On this day in 1775, Patrick Henry, at the head of a company of volunteer militiamen, marched on Williamsburg demanding the return of gunpowder taken from the magazine there. It had been taken—Henry and his boys preferred “stolen”—under the authority of Virginia’s royal governor, John Murray, earl of Dunmore, back on April 21. Out his window at the governor’s palace Lord Dunmore had been observing the beginnings of a revolution, and understandably it made him nervous. The last thing these folks needed was gunpowder, right? Of course, the governor’s not going to admit that, so when confronted by his constituents he naturally blamed the Negroes. “I removed the Powder lest the Negroes might have seized upon it,” he said, causing Patrick Henry to roll his eyes and ready up a militia that was aching for some action.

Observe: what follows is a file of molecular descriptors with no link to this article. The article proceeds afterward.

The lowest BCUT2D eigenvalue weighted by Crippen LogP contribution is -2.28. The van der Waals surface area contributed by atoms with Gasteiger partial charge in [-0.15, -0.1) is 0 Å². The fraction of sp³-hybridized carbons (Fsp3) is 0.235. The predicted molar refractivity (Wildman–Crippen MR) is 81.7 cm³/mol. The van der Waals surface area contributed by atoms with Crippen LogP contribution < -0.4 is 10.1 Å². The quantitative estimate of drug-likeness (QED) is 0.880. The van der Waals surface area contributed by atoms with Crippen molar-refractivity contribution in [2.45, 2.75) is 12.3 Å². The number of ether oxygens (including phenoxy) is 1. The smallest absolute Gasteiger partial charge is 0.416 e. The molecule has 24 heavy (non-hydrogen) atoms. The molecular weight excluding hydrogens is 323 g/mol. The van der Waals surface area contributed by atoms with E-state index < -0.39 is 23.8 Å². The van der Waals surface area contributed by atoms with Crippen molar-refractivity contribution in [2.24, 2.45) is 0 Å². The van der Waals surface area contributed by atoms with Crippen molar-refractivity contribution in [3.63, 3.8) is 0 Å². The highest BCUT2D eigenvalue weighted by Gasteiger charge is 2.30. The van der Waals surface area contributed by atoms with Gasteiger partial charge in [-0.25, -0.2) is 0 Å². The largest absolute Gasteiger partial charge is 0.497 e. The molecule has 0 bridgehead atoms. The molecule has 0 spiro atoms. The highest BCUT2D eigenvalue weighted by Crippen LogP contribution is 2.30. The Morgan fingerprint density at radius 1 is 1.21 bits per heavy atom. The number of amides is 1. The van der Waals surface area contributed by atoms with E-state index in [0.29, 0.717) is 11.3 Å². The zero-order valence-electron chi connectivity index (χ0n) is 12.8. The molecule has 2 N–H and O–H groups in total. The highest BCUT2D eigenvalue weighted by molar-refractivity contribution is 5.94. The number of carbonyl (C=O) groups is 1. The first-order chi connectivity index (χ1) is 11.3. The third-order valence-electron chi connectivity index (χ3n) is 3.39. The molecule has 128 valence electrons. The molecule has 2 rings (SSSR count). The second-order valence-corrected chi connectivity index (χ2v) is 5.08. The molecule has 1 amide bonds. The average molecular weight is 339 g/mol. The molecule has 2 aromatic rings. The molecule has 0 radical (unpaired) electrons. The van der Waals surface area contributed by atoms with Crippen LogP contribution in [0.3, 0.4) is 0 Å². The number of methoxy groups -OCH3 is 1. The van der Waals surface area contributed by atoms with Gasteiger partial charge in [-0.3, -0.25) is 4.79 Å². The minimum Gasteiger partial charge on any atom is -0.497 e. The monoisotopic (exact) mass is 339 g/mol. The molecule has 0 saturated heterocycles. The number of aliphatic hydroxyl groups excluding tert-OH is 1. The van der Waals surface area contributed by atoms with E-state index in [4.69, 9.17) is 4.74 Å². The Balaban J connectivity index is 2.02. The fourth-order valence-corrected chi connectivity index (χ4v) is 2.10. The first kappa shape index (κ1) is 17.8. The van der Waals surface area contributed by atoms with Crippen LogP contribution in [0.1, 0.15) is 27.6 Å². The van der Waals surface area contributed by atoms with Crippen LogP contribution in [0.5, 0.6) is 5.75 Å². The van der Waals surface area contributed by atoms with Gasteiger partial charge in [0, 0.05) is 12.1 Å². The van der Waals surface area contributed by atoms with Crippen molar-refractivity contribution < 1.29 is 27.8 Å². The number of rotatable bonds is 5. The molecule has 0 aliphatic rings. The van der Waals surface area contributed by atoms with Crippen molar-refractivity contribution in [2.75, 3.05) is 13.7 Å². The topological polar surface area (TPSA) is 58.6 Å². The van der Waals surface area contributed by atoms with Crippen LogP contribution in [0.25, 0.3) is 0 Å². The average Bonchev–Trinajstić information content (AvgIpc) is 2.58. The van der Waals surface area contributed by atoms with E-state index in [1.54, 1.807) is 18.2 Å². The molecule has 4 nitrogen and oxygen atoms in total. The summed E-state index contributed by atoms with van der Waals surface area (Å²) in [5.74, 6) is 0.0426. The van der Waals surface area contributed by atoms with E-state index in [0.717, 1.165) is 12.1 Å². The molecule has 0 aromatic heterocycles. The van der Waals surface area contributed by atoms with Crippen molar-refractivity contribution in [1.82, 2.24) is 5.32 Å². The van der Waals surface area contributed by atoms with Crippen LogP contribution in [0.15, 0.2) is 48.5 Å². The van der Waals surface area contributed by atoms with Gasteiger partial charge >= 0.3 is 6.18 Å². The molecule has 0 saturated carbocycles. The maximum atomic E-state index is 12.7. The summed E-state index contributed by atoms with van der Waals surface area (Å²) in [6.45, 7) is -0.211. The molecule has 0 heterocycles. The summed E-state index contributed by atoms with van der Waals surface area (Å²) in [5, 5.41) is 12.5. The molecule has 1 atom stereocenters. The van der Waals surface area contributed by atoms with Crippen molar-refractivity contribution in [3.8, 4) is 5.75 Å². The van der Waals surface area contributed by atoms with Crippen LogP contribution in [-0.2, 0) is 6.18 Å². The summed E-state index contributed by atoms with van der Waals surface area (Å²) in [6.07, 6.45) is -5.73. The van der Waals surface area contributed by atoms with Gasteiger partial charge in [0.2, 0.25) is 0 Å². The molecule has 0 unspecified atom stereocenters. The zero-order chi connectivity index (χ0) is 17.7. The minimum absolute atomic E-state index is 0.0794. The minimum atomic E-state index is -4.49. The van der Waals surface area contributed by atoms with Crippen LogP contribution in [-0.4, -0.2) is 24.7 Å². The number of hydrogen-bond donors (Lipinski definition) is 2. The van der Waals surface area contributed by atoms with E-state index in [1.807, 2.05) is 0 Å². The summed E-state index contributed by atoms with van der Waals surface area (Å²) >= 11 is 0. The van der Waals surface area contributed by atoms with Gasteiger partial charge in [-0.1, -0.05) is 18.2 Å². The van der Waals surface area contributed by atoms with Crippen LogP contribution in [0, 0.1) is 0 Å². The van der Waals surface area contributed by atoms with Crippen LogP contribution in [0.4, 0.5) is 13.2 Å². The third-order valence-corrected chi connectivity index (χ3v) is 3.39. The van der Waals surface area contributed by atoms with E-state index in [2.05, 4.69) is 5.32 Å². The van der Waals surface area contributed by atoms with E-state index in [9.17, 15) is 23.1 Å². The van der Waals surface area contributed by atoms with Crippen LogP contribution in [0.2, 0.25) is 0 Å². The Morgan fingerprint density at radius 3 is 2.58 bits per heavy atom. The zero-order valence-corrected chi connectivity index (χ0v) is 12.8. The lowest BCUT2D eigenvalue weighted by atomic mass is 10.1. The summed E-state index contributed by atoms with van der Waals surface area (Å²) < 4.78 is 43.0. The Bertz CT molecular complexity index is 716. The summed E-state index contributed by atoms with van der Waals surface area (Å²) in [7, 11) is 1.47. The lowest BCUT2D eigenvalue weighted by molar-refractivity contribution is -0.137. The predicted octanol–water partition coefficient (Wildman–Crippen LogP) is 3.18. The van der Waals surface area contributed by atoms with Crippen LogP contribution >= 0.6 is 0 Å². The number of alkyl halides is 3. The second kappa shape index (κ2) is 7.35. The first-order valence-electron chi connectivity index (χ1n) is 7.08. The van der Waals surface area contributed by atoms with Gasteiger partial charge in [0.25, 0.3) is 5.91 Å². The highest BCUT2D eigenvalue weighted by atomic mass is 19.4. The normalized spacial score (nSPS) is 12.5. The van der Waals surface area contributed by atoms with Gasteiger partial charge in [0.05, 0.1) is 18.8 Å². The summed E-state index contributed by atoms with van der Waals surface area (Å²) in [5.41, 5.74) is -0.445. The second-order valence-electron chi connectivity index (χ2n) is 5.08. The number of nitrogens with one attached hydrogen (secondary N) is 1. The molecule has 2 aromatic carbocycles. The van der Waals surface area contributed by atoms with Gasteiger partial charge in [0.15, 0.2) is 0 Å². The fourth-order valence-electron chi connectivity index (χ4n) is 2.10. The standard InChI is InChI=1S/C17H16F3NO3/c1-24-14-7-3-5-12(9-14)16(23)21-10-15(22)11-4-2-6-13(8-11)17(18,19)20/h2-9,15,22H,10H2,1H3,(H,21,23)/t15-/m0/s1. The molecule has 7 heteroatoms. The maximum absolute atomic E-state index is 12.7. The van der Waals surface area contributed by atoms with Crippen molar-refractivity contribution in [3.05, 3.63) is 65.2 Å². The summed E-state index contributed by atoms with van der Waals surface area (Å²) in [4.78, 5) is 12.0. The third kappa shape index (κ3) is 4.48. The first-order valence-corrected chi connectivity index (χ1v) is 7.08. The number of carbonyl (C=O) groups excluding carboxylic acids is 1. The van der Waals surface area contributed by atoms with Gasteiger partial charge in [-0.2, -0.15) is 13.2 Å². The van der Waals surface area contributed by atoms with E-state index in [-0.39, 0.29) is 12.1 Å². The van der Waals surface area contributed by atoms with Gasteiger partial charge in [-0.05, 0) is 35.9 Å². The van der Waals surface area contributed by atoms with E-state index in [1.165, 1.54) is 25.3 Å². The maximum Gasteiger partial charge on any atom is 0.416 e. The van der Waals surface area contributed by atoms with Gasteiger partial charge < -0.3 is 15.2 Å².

On May 3 Henry and the Hanover Independent Company marched on Williamsburg. Well, they marched toward Williamsburg, anyway, and were about sixteen miles out, at a place called Duncastle’s Ordinary, when Carter Braxton showed up. A grandson of Robert “King” Carter and, like Henry, a member of the Continental Congress, Braxton nevertheless was not the itchy trigger finger that Henry was. For a mere £330, to be paid by his deep-pocketed father-in-law, Braxton convinced Henry to stop it already.
Still, if Lord Dunmore had been nervous before … Writes one historian: “Commotions had been raised and armed bodies massed, but the governor could choose to overlook these as only slightly treasonable if he wished. Henry, though, had extracted payment for the powder under the threat of armed conflict and such a defiance of royal authority could not be ignored.”
IMAGE: The old Colonial Powder Magazine at Williamsburg, Virginia (1875)